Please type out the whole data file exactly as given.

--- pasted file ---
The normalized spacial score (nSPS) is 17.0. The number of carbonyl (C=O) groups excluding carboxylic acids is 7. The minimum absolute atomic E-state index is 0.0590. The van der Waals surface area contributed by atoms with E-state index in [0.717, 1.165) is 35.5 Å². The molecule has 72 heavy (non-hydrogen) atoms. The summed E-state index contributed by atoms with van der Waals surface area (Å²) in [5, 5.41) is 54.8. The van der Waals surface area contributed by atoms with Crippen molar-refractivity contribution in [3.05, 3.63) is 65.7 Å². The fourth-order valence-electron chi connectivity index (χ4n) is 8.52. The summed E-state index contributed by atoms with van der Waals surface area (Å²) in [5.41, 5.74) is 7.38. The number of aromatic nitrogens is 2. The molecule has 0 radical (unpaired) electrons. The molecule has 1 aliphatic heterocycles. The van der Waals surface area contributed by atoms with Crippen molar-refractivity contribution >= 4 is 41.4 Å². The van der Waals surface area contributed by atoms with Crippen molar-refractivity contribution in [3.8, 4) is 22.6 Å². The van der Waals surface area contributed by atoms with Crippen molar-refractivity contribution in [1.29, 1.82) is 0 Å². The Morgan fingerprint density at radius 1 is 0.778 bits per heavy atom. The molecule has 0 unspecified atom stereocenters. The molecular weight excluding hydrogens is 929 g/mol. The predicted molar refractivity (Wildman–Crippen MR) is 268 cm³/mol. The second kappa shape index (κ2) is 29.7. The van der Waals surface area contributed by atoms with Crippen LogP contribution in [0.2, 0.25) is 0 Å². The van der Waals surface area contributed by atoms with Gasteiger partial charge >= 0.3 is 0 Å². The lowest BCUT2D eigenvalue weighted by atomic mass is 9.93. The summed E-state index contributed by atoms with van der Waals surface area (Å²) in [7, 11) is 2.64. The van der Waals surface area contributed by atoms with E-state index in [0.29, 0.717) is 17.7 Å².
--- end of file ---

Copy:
The normalized spacial score (nSPS) is 17.0. The number of carbonyl (C=O) groups excluding carboxylic acids is 7. The minimum absolute atomic E-state index is 0.0590. The van der Waals surface area contributed by atoms with E-state index in [0.717, 1.165) is 35.5 Å². The molecule has 72 heavy (non-hydrogen) atoms. The summed E-state index contributed by atoms with van der Waals surface area (Å²) in [5, 5.41) is 54.8. The van der Waals surface area contributed by atoms with Crippen molar-refractivity contribution in [3.05, 3.63) is 65.7 Å². The fourth-order valence-electron chi connectivity index (χ4n) is 8.52. The summed E-state index contributed by atoms with van der Waals surface area (Å²) in [5.41, 5.74) is 7.38. The number of aromatic nitrogens is 2. The molecule has 0 radical (unpaired) electrons. The molecule has 1 aliphatic heterocycles. The van der Waals surface area contributed by atoms with Crippen molar-refractivity contribution >= 4 is 41.4 Å². The van der Waals surface area contributed by atoms with Crippen molar-refractivity contribution in [3.8, 4) is 22.6 Å². The van der Waals surface area contributed by atoms with Crippen molar-refractivity contribution in [1.29, 1.82) is 0 Å². The Morgan fingerprint density at radius 1 is 0.778 bits per heavy atom. The molecule has 0 unspecified atom stereocenters. The molecular weight excluding hydrogens is 929 g/mol. The predicted molar refractivity (Wildman–Crippen MR) is 268 cm³/mol. The second kappa shape index (κ2) is 29.7. The van der Waals surface area contributed by atoms with Crippen LogP contribution in [0.2, 0.25) is 0 Å². The van der Waals surface area contributed by atoms with Gasteiger partial charge >= 0.3 is 0 Å². The lowest BCUT2D eigenvalue weighted by atomic mass is 9.93. The summed E-state index contributed by atoms with van der Waals surface area (Å²) in [7, 11) is 2.64. The van der Waals surface area contributed by atoms with E-state index in [0.29, 0.717) is 17.7 Å².